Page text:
Strategies to Improve PFSA Membrane Durability: Benefits and Challenges

Wednesday, 4 October 2017: 17:05
National Harbor 14 (Gaylord National Resort and Convention Center)
M. Zaton, N. Donzel, L. Pasquini, S. Cavaliere, J. Rozière, and D. J. Jones (CNRS - ICGM - AIME - University of Montpellier)
The durability of ionomer membranes is an important factor affecting the lifetime of proton exchange membrane fuel cells. Degradation of ionomer membrane causes performance losses that accelerate with time and result in catastrophic MEA failure. Membrane instability has two main origins mechanical fatigue and chemical degradation. Both modes strongly depend on the operating conditions applied: temperature, relative humidity, humidity cycling, reactant pressure, applied voltage and properties of the membrane, mainly the ionomer type and equivalent weight (EW), and membrane thickness. Thin membranes (<<20 µm) with low equivalent weight (<<800 EW) are required to achieve industry targets for FCEV however they are also more prone to undergo accelerated degradation.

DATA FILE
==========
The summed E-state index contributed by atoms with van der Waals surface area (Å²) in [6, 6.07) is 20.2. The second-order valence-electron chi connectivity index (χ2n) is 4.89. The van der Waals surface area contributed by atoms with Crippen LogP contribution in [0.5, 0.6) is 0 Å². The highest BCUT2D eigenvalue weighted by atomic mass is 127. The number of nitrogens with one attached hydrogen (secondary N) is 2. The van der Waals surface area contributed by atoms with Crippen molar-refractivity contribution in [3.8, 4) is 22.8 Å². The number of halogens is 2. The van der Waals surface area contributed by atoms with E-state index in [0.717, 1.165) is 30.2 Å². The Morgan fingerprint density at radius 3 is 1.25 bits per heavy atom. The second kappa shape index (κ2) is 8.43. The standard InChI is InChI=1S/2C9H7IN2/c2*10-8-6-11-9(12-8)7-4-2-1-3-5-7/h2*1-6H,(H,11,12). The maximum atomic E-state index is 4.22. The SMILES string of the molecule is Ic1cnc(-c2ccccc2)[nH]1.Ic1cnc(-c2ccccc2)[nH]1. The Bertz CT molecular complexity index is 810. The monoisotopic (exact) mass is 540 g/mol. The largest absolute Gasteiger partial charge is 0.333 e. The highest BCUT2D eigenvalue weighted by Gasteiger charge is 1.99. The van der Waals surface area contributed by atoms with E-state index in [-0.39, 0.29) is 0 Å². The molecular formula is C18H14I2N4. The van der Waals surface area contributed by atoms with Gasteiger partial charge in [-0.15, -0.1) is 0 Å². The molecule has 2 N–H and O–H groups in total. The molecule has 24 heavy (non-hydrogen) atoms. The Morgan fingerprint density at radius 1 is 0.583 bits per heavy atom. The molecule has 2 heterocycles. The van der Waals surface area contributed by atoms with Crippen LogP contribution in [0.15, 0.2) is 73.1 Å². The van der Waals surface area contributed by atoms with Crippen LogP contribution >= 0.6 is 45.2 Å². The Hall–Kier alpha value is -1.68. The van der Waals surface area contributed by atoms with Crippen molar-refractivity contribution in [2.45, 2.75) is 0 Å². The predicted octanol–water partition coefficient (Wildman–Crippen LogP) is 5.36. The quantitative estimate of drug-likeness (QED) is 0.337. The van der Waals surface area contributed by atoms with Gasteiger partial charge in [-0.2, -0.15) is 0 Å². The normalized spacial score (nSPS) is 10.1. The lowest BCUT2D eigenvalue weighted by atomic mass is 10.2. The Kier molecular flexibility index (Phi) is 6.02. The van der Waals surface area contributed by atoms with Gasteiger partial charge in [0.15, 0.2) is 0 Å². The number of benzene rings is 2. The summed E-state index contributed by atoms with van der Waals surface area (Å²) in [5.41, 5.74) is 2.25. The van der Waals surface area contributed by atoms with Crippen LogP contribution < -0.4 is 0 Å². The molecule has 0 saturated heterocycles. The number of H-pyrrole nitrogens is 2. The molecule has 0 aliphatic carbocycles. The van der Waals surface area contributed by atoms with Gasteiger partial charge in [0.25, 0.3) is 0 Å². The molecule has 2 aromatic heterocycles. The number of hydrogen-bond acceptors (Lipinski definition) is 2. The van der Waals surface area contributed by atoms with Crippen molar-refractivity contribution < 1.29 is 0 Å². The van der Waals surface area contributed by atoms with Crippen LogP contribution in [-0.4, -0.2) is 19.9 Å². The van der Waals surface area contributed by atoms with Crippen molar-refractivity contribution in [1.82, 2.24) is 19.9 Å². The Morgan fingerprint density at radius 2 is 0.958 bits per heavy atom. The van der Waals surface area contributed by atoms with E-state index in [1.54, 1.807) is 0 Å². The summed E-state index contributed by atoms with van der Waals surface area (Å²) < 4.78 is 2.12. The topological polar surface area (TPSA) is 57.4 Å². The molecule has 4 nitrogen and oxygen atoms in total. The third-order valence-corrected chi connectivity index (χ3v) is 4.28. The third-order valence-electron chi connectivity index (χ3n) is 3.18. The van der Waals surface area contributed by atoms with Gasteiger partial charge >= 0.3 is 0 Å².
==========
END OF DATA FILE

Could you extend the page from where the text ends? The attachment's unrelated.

This work focuses on the development and evaluation of different methods to increase durability through the development of a highly heterogeneous membrane system comprising a reinforcing component, radical scavenger and/or hydrogen peroxide decomposition catalyst and in which the architecture of the membrane is designed at the nano- to micro-metric length scales, the latter facilitated by the use of solution casting processes. Electrospun nanofibres provide mechanical strength, ensure low membrane swelling when exposed to humidity cycles, and also provide an appropriate distribution medium for radical scavenging species. This presentation will discuss benefits and remaining challenges associated with efficiency and stability of mechanical and chemical reinforcements.

Acknowledgement: This project has received funding from the Fuel Cells and Hydrogen 2 Joint Undertaking under grant agreement No 671465 VOLUMETRIQ. This Joint Undertaking receives support from the European Union’s Horizon 2020 research and innovation programme.